To keep my spirits up as 2018 morphed into 2019, I watched one of my favourite feel-good films—2001’s Amélie—it’s very French, charming, good-natured, funny and made with love.
My DVD came with an extra disk of bonus features, including an interview with the director, Jean-Pierre Jeunet. His previous film project was Alien Resurrection, which meant a long time in America shooting and editing, so he was glad to return to his home country. Casting around for what to do next, he wanted a change of pace, a “small movie” set in a Parisian neighbourhood with not too many actors.
Based on his experience in Hollywood, Jeunet used test screenings for his new project, which weren’t in common use in France in 2001. To his surprise, audiences and discussion groups loved the film. Instead of making a movie that appealed only to the French, he’d somehow tapped into a tale that moved audiences worldwide, and the foreign rights were sold for 45,000,000 francs.
This made me think about what appeals to me in storytelling. I like small stories, where the action takes place somewhere with a strong sense of location, featuring only a few characters. Sprawling epics with a large cast of players certainly have their place, though it can be tricky to convey the humanity of the participants. For me, the best parts of The Lord of The Rings saga are the scenes where the characters talk face to face about their love of home and their fears, not the huge battles or monstrous baddies gnashing their teeth.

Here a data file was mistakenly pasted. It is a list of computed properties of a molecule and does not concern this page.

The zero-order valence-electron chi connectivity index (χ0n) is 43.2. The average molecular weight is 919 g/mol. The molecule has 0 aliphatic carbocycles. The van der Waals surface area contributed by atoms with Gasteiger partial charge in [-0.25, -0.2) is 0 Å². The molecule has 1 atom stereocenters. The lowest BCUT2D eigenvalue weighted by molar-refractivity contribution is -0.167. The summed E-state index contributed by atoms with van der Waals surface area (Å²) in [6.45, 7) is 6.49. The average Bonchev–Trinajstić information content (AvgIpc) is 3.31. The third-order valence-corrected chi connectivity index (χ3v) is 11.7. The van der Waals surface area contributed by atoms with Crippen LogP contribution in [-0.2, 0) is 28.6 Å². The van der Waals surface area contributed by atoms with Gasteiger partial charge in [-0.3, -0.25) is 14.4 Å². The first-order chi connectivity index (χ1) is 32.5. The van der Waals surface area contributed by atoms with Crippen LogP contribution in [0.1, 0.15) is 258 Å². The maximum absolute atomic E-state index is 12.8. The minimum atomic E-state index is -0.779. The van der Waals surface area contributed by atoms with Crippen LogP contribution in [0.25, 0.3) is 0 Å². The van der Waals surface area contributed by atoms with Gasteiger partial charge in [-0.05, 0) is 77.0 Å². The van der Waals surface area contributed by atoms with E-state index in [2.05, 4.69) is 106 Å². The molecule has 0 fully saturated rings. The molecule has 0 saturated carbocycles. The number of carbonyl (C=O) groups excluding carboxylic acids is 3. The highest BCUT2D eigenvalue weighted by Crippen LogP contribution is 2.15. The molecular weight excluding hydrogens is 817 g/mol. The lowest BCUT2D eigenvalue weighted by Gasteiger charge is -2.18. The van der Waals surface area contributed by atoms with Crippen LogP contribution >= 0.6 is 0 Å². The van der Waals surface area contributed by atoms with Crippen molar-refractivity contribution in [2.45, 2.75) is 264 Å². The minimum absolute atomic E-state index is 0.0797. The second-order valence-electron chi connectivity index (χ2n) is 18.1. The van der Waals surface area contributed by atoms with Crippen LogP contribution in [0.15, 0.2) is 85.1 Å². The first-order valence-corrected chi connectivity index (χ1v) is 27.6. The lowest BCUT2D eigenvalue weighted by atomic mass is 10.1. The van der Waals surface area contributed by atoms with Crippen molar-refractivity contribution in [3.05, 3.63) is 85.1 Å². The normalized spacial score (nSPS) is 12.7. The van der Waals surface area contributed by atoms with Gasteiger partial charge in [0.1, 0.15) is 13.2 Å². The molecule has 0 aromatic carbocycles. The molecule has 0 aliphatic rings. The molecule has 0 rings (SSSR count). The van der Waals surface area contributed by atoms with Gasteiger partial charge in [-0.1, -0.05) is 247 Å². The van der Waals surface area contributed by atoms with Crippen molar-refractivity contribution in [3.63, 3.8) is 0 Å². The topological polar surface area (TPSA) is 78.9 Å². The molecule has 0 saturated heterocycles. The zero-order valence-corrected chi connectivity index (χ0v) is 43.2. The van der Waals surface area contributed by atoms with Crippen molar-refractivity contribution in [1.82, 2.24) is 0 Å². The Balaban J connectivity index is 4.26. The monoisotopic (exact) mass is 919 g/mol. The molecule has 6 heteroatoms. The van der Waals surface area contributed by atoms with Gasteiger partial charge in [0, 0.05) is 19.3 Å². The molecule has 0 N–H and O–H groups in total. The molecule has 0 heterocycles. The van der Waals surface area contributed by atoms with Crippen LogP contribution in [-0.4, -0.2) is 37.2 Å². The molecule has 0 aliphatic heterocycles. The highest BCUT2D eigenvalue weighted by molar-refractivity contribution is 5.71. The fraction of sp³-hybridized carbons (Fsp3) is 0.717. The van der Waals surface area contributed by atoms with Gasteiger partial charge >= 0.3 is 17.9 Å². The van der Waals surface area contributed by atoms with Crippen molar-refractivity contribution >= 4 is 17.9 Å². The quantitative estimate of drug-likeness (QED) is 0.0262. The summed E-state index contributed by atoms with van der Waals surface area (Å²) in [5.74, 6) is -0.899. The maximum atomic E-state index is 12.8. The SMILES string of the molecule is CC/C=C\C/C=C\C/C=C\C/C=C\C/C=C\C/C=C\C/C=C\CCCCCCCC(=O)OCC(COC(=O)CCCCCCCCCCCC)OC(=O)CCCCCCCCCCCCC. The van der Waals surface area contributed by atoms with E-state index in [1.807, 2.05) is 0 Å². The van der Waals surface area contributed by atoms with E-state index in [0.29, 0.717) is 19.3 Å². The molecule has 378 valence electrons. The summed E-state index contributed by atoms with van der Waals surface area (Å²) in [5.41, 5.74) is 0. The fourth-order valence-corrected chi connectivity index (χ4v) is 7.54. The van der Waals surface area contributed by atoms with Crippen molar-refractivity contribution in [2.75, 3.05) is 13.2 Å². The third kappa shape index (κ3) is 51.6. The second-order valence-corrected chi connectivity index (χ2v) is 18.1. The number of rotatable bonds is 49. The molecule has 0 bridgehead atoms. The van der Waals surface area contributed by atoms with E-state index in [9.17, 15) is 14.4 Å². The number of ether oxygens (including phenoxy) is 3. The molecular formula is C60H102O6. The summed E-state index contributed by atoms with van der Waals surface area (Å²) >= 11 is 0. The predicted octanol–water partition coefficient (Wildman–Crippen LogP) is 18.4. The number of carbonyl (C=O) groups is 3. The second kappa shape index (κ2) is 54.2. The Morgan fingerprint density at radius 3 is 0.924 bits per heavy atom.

As for much-touted High-Concept plots, the term immediately implies to me that the story is driven by a pitch that sizzles attractively, but the story itself might lack characterisation and any real meaning. I want to be in the characters’ heads, not marvelling at the twists and turns that confront passengers with snakes on a plane. Cheap thrills are OK up to a point, but I prefer something that feeds my soul. Small stories may be low-concept, but subtlety is nourishing.
Some of my favourite reads have been small stories set in a distinct place with characters melded with where they grew up. They’re novels that could be filmed without special effects.
* The Hook Men by Timothy Hillmer
Until I read this story, it hadn’t occurred to me that people were employed to recover drowning victims from fast-flowing rivers. Comparisons with James Dickey’s Deliverance are justified, not only for the location but also the themes of masculinity and honour that are mythological in their power.
* The Ploughmen by Kim Zupan.
I’ve praised this novel before, choosing it as one of my favourite reads of 2017. It’s one of the best small stories I’ve read containing an all-too-good hero and an implacably evil villain. Again, the protagonist is a rescuer/recoverer, finding travellers lost in the snow…while the antagonist, a contract killer, ensures people are lost to life forever.
* A Whole Life by Robert Seethaler
This story would appeal to anyone who enjoyed John Williams’ Stoner, as not a lot happens, and when it does, it’s in a low-key way that’s hugely transformative. Just a man living his life as best he can, trying to do the right thing and sometimes failing.
Influential acting coach Stella Adler, in her book The Art Of Acting, said: “There are no small stories, only the actor makes them small.”
I’m inclined to think that the same thing is true of writers. Small stories can contain huge themes. Being small implies that there will be relationships that are developed, a certain intimacy that lures the reader into feeling something about what it means to be human.
A quality that Amélie and the three books I mentioned share, is that despite containing dark elements, there’s also positivity and even joy. I try to do the same thing with my Cornish Detective novels, where my protagonist decompresses the tension created by investigating horrific violence by painting watercolours, listening to music and creating a wild garden.
Are any of your favourite books small stories with huge messages?